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My top books of 2020

In 2020 I managed to pass a mark I previously thought unreachable – 100 books read in a calendar year. It’s been a very unusual year thanks to a certain virus, and an enforced pause sent me to my bookshelf even more than ever. Here are the best books I read, new and old.

My usual caveat: which books we love is very much a personal matter. This is not a list of books I recommend that you read; these are just my personal favourites from the past twelve months.

 

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Let’s start with FICTION. I enjoyed the following titles most of all in 2020:

By the Sea By Abdulrazak Gurnah
I picked up this magical book to reread on a trip to Zanzibar in January, just before the pandemic hit. It is about a family feud traversing two islands – it starts in a warm, tropical, spicy one and culminates in a cold, unwelcoming one. For me, quite simply one of the best novels ever written, about greed and revolution, truth and justice, home and exile. Mesmerising.

Eleanor Oliphant is Completely Fine by Gail Honeyman
It takes something special to create a book that is simultaneously uproariously funny and heartrendingly sad. Eleanor is an office worker, a loner, a maverick – and an alcoholic trying to obliterate her memories. She is completely fine, but also completely not. A wonderful book about the meaningfulness and meaninglessness of our lives.

The Man Who Saw Everything by Deborah Levy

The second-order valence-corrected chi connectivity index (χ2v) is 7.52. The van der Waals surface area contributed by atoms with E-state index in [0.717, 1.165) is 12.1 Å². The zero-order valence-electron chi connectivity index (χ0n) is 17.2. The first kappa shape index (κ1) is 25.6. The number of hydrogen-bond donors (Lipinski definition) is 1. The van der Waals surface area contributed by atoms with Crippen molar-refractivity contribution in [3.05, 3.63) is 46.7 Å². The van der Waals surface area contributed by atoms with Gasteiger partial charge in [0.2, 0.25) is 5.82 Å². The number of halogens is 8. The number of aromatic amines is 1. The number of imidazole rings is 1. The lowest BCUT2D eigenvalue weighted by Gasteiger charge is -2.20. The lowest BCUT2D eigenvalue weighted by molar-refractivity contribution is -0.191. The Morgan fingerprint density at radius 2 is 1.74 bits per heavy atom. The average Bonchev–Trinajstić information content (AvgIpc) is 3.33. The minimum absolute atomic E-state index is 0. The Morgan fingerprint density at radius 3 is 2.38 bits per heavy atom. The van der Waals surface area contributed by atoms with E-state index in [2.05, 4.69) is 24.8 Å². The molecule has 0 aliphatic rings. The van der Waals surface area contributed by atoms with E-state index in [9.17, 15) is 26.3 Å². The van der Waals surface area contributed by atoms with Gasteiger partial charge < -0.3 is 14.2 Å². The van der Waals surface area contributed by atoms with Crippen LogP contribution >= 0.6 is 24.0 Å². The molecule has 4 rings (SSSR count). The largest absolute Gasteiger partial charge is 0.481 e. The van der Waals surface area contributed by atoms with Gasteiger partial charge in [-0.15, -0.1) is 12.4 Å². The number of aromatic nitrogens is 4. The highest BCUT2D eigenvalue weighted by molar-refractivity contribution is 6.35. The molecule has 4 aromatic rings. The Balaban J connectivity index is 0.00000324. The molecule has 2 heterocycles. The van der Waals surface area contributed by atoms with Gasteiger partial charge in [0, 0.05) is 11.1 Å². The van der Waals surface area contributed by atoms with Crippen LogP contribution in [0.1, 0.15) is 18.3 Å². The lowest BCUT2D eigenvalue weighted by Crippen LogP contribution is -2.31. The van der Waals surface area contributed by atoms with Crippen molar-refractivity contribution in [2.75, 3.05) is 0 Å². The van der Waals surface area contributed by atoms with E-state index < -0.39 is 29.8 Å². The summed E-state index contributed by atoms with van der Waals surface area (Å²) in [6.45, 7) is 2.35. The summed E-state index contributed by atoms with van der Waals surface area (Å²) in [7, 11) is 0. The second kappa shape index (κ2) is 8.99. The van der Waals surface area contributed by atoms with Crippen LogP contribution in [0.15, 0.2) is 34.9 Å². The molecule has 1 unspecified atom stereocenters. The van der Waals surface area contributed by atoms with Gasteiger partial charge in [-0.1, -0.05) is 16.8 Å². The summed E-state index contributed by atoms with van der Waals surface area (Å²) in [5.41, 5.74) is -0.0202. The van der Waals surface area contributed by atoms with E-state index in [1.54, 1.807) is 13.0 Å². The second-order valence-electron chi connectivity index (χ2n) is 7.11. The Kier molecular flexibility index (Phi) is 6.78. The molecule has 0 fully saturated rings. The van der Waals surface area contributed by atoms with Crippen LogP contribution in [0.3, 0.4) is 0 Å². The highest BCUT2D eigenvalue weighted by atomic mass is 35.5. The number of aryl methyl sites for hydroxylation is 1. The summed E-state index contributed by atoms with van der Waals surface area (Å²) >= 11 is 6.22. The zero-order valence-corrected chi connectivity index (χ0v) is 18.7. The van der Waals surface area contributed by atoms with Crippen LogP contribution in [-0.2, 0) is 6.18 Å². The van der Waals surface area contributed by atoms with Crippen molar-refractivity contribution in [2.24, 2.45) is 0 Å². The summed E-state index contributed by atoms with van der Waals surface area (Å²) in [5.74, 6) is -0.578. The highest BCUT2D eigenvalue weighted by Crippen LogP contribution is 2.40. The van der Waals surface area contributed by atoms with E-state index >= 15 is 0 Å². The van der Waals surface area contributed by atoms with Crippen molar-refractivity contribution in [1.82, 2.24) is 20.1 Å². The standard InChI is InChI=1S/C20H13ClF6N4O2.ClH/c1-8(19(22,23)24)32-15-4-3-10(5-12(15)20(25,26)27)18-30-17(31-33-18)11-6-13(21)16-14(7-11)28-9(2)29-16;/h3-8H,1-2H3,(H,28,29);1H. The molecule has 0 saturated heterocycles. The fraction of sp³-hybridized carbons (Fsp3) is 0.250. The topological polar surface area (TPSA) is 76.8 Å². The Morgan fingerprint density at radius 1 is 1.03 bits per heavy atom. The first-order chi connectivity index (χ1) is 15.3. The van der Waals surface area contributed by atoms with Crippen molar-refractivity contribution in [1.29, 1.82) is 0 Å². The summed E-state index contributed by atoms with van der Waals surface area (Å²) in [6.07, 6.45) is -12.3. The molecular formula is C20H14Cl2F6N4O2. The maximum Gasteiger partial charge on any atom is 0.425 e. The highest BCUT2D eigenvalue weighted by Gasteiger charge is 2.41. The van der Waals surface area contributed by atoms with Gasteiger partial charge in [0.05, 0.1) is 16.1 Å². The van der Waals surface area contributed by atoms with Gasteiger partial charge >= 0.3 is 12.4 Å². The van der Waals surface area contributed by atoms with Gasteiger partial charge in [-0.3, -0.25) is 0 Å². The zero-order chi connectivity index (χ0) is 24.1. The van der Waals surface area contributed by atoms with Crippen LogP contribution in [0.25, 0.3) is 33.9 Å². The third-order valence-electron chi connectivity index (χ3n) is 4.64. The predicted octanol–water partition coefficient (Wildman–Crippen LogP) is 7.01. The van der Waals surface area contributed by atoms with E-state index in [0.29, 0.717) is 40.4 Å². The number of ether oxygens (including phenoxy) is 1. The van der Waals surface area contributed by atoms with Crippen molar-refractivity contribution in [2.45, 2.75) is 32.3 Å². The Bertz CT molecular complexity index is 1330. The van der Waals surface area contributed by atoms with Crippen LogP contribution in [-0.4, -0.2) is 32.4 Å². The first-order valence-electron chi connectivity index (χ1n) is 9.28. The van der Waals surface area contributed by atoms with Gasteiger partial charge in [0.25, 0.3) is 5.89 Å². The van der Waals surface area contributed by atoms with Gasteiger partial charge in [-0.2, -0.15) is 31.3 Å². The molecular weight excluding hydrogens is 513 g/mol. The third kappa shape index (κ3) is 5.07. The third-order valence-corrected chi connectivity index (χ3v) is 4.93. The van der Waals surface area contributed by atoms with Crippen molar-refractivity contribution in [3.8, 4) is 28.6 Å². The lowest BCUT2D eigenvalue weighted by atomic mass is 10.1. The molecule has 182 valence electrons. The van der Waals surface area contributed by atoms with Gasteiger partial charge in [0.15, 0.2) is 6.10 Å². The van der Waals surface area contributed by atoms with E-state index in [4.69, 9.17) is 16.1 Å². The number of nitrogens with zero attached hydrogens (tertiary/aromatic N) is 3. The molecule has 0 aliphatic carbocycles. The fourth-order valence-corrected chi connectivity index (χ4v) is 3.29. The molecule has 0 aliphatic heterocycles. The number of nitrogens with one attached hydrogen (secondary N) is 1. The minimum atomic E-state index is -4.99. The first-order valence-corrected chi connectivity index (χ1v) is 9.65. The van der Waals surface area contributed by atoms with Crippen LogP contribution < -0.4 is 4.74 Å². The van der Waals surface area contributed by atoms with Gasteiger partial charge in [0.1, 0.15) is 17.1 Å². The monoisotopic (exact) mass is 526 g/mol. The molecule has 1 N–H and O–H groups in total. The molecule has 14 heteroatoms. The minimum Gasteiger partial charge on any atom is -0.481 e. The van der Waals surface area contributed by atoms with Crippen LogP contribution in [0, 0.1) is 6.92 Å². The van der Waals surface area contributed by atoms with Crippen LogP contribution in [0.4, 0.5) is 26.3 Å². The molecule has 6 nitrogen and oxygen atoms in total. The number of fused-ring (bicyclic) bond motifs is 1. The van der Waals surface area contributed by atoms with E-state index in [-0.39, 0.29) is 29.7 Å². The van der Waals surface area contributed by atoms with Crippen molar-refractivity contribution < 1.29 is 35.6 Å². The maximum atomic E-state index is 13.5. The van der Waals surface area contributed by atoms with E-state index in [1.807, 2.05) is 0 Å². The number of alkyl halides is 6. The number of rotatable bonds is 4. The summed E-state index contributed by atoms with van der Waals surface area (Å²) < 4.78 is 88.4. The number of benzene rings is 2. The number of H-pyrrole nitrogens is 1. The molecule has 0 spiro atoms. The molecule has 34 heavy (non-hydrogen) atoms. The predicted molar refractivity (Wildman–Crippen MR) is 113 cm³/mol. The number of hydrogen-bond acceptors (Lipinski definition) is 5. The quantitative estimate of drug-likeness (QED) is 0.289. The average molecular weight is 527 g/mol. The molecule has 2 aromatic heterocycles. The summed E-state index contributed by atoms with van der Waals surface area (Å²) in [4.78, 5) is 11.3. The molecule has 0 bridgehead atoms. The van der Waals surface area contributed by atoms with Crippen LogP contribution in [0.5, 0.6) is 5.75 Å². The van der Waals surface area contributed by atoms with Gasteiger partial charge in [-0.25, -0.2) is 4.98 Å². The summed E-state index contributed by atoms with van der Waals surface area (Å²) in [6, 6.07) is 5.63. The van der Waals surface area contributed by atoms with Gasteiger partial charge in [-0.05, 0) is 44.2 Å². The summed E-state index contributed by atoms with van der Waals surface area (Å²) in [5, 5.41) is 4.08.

A highly intriguing premise: a man is knocked down by a car in 1988. He is only superficially injured, and travels on to East Berlin and falls in love, but seems to be able to predict events that are yet to happen. The narrative breaks, and we now see the same man in 2016. He has just been run over on the same road – only this time his injuries are more serious. He swims in and out of consciousness, and we start to make sense of his memories. A life retold in fragments, with fractured relationships mirroring the breakup of nations. I’ll say no more, except that the man who saw everything actually saw nothing…

The Unconsoled by Kazuo Ishiguro
Another reread, by perhaps my favourite living author. A very difficult book to understand, about a famous pianist in a strange city, encountering some very strange behaviour all around him. I first read it in 1995, and was left perplexed. 25 years later, it all clicked. A truly marvellous book that explores an alternate reality, written in the style of a manic dream, about a celebrity life that has spun out of control.

Bartleby, the Scrivener by Herbert Melville
Just 50 pages long, and yet I have no qualms about putting it in my best books of the year. It is the sad tale of Bartleby, who works as a clerk in a law office and starts a little revolt by passively-aggressively repeating the classic line, “I would prefer not to” when given any instructions. Is he mentally ill, or just exercising his free will? As Bartleby’s life spirals downward, we are left wondering what was wrong with him – or what is wrong with us. Written in 1853, now regarded as a classic story ahead of its time.

The Catcher in the Rye by J D Salinger
Another classic that I could never get into when young. But wow – in 2020 I could finally see why it’s one of the most highly regarded novels of all time. Our cocky narrator is a rebellious teenager, perpetually in trouble, now on a binge in New York. He dismisses most people as phonies and hypocrites, but as he talks we uncover the real story, of a lonely and troubled misfit seeking simple human connection and never finding it.

Room by Emma Donoghue
An unsettling premise – a young woman and her young son held captive in a single room – executed flawlessly. This could have been a grim and depressing story, but the author pulls off the bravura feat of writing it in the voice of the five-year-old boy who has never known an outside world. A truly remarkable achievement that validates the strength of the human spirit.